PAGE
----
Nevertheless, in 1982, Walton founded the Wal-Mart Foundation as the charitable arm of Walmart. In the late 1980s, Walmart donated around 0.5% of its pre-tax earnings to charity, between one-third and one-eighth the rate of its closest competitors.  After Sam Walton’s death in 1992, Walmart dramatically increased its charitable donations at the behest of Walton’s family. From 1999 to 2005, the Foundation almost tripled its annual expenditure. 
The Walmart Foundation disburses 90% of its grants through thousands of its stores across 13 countries: the United States, Canada, Mexico, Guatemala, Honduras, Nicaragua, Chile, Argentina, the United Kingdom, South Africa, India, China, and Japan. Though all grants require approval from the Foundation’s headquarters in Bentonville, Arkansas (seat of Walmart headquarters), each store manager has “de facto authority” to give out up to $25,000 per year within the region of the store, as long as the recipients are connected to the expected customer base. Managers rely upon suppliers, employees, and customers to make local connections and find suitable recipients.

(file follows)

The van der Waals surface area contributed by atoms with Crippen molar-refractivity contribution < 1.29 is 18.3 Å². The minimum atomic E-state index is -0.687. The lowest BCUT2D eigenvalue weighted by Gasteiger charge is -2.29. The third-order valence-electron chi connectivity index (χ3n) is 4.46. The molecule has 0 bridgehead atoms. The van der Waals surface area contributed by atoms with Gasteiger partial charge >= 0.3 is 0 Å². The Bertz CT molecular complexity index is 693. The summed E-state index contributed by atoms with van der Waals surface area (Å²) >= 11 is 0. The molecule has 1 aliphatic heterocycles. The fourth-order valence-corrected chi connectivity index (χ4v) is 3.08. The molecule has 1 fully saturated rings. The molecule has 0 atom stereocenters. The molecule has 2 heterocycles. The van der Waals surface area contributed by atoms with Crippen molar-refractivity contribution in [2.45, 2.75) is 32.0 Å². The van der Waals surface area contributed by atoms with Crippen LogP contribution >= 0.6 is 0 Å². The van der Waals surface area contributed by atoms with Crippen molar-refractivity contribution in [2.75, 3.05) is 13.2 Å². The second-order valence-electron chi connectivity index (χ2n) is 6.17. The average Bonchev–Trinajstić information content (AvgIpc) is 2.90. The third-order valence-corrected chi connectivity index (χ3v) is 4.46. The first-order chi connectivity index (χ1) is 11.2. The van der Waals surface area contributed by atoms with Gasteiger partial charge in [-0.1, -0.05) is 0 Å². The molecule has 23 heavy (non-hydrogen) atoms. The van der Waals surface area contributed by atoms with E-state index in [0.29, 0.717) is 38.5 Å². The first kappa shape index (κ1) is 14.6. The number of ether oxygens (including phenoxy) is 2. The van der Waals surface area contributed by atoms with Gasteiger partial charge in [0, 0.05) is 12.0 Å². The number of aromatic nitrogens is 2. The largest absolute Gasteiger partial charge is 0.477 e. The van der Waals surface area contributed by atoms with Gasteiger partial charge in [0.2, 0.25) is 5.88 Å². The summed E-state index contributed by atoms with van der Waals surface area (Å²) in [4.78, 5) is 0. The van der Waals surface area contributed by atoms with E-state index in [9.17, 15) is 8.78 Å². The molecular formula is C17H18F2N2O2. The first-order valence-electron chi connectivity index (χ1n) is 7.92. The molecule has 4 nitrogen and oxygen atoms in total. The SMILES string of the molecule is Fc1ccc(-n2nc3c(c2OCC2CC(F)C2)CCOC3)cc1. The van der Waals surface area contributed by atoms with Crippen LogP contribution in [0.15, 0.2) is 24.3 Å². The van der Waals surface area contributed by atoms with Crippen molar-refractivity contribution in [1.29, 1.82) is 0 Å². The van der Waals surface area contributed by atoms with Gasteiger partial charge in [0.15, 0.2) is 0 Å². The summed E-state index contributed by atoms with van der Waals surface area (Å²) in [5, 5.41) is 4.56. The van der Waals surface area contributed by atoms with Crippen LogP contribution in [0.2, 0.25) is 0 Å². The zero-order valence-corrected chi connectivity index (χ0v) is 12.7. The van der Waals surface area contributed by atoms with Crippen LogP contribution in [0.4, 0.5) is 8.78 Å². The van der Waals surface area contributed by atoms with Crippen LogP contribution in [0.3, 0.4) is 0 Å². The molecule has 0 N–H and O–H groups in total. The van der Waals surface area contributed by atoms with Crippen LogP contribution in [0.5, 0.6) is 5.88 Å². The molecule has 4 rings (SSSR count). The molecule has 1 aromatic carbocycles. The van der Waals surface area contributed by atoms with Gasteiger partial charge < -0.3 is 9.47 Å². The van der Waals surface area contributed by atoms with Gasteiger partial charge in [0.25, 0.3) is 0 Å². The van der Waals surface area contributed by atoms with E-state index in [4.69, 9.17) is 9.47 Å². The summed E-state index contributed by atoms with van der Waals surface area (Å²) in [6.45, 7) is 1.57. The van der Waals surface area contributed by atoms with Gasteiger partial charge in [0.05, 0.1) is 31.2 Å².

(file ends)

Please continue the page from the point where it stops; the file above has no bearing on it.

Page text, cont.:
As a result of this decentralized structure, the Walmart Foundation gives far more small-scale grants than large grants, and gives more money to local churches and sectarian organizations than other comparably sized corporate foundations. In the late 2000s, the Foundation gave about 150,000 grants of no more than $1,000 each year, with some grants as low as $100.  This strategy has helped the Walmart corporation build closer ties to local communities for the sake of goodwill and customer satisfaction. 
Racial Equality Initiative
On June 5, 2020, Walmart CEO Doug McMillion released a statement pledging to increase employee racial diversity in Walmart and the Walmart Foundation, and especially to increase its number of black employees (despite 21.5% of the company’s workforce being black).  He also announced that Walmart and the Foundation would create a new “center on racial equality” which would spend $100 million over the next five years to “address systematic racism in society head-on and accelerate change.” 
The following week, McMillion released a second statement detailing Walmart and the Foundation’s internal corporate diversity initiative. The company plans to prioritize minority-owned suppliers, increase healthcare access for minorities, increase grants to historically black colleges, “evolve” its hiring practices regarding applicants with criminal records, and launch the Center on Racial Equality to fund research and advocacy concerning systematic racism in the United States.